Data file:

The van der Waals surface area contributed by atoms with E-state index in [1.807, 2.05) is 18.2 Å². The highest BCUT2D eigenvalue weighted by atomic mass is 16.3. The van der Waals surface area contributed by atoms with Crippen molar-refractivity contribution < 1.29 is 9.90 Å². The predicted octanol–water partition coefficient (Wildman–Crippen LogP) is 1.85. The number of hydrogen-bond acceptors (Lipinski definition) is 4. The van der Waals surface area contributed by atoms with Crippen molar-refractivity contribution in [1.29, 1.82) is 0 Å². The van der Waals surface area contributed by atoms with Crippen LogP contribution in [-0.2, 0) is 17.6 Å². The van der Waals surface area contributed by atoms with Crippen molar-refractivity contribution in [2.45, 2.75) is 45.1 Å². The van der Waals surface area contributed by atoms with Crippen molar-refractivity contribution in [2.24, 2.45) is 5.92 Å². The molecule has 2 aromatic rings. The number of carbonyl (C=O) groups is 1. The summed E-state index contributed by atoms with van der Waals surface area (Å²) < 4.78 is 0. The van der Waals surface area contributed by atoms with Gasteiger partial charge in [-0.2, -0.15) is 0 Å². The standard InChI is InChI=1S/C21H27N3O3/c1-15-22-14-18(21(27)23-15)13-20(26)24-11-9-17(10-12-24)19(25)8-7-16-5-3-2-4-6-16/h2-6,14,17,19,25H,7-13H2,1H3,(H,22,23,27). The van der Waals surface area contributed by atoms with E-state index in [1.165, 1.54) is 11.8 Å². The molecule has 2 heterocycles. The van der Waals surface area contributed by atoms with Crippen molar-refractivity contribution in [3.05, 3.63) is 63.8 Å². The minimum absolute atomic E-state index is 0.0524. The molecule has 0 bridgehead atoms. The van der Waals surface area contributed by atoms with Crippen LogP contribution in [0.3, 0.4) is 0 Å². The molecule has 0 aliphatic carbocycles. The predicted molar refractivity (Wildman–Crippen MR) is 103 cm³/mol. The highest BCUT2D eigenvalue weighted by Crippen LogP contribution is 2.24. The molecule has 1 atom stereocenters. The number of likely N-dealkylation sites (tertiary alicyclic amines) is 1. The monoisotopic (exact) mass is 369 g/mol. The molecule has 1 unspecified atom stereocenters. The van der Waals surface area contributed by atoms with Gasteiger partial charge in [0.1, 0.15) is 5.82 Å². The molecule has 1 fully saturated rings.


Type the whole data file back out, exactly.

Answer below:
The van der Waals surface area contributed by atoms with E-state index in [1.807, 2.05) is 18.2 Å². The highest BCUT2D eigenvalue weighted by atomic mass is 16.3. The van der Waals surface area contributed by atoms with Crippen molar-refractivity contribution < 1.29 is 9.90 Å². The predicted octanol–water partition coefficient (Wildman–Crippen LogP) is 1.85. The number of hydrogen-bond acceptors (Lipinski definition) is 4. The van der Waals surface area contributed by atoms with Crippen molar-refractivity contribution in [1.29, 1.82) is 0 Å². The van der Waals surface area contributed by atoms with Crippen LogP contribution in [-0.2, 0) is 17.6 Å². The van der Waals surface area contributed by atoms with Crippen molar-refractivity contribution in [2.45, 2.75) is 45.1 Å². The van der Waals surface area contributed by atoms with Crippen molar-refractivity contribution in [2.24, 2.45) is 5.92 Å². The molecule has 2 aromatic rings. The number of carbonyl (C=O) groups is 1. The summed E-state index contributed by atoms with van der Waals surface area (Å²) < 4.78 is 0. The van der Waals surface area contributed by atoms with Gasteiger partial charge in [-0.2, -0.15) is 0 Å². The standard InChI is InChI=1S/C21H27N3O3/c1-15-22-14-18(21(27)23-15)13-20(26)24-11-9-17(10-12-24)19(25)8-7-16-5-3-2-4-6-16/h2-6,14,17,19,25H,7-13H2,1H3,(H,22,23,27). The van der Waals surface area contributed by atoms with E-state index in [1.165, 1.54) is 11.8 Å². The molecule has 2 heterocycles. The van der Waals surface area contributed by atoms with Crippen molar-refractivity contribution in [3.05, 3.63) is 63.8 Å². The minimum absolute atomic E-state index is 0.0524. The molecule has 0 bridgehead atoms. The van der Waals surface area contributed by atoms with Crippen LogP contribution in [0.3, 0.4) is 0 Å². The molecule has 0 aliphatic carbocycles. The predicted molar refractivity (Wildman–Crippen MR) is 103 cm³/mol. The highest BCUT2D eigenvalue weighted by Crippen LogP contribution is 2.24. The molecule has 1 atom stereocenters. The number of likely N-dealkylation sites (tertiary alicyclic amines) is 1. The monoisotopic (exact) mass is 369 g/mol. The molecule has 1 unspecified atom stereocenters. The van der Waals surface area contributed by atoms with Gasteiger partial charge in [0.1, 0.15) is 5.82 Å². The molecule has 1 fully saturated rings.